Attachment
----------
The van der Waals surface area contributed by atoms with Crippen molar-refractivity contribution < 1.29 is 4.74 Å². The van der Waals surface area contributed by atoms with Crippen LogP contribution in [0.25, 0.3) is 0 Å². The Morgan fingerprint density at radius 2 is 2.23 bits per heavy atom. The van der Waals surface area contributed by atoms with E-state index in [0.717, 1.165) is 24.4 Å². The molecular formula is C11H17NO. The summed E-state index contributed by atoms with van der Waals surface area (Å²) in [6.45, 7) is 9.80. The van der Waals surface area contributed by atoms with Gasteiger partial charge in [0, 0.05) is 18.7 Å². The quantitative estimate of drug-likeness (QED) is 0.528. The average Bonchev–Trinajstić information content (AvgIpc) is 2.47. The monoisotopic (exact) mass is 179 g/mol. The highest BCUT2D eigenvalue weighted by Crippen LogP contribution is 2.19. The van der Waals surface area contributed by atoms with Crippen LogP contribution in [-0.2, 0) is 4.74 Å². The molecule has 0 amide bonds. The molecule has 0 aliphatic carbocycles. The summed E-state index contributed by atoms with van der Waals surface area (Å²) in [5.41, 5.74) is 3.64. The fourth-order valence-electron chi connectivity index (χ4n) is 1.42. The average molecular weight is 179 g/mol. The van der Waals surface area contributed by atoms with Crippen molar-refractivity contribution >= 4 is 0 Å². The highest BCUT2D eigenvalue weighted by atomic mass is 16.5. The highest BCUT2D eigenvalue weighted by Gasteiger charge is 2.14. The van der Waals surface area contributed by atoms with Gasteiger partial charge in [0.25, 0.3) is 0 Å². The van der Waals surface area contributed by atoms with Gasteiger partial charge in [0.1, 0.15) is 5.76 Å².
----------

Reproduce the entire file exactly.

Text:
The van der Waals surface area contributed by atoms with Crippen molar-refractivity contribution < 1.29 is 4.74 Å². The van der Waals surface area contributed by atoms with Crippen LogP contribution in [0.25, 0.3) is 0 Å². The Morgan fingerprint density at radius 2 is 2.23 bits per heavy atom. The van der Waals surface area contributed by atoms with E-state index in [0.717, 1.165) is 24.4 Å². The molecular formula is C11H17NO. The summed E-state index contributed by atoms with van der Waals surface area (Å²) in [6.45, 7) is 9.80. The van der Waals surface area contributed by atoms with Gasteiger partial charge in [0, 0.05) is 18.7 Å². The quantitative estimate of drug-likeness (QED) is 0.528. The average Bonchev–Trinajstić information content (AvgIpc) is 2.47. The monoisotopic (exact) mass is 179 g/mol. The highest BCUT2D eigenvalue weighted by Crippen LogP contribution is 2.19. The van der Waals surface area contributed by atoms with Crippen LogP contribution in [-0.2, 0) is 4.74 Å². The molecule has 0 amide bonds. The molecule has 0 aliphatic carbocycles. The summed E-state index contributed by atoms with van der Waals surface area (Å²) in [5.41, 5.74) is 3.64. The fourth-order valence-electron chi connectivity index (χ4n) is 1.42. The average molecular weight is 179 g/mol. The van der Waals surface area contributed by atoms with Crippen molar-refractivity contribution >= 4 is 0 Å². The highest BCUT2D eigenvalue weighted by atomic mass is 16.5. The highest BCUT2D eigenvalue weighted by Gasteiger charge is 2.14. The van der Waals surface area contributed by atoms with Gasteiger partial charge in [0.25, 0.3) is 0 Å². The van der Waals surface area contributed by atoms with Gasteiger partial charge in [0.1, 0.15) is 5.76 Å².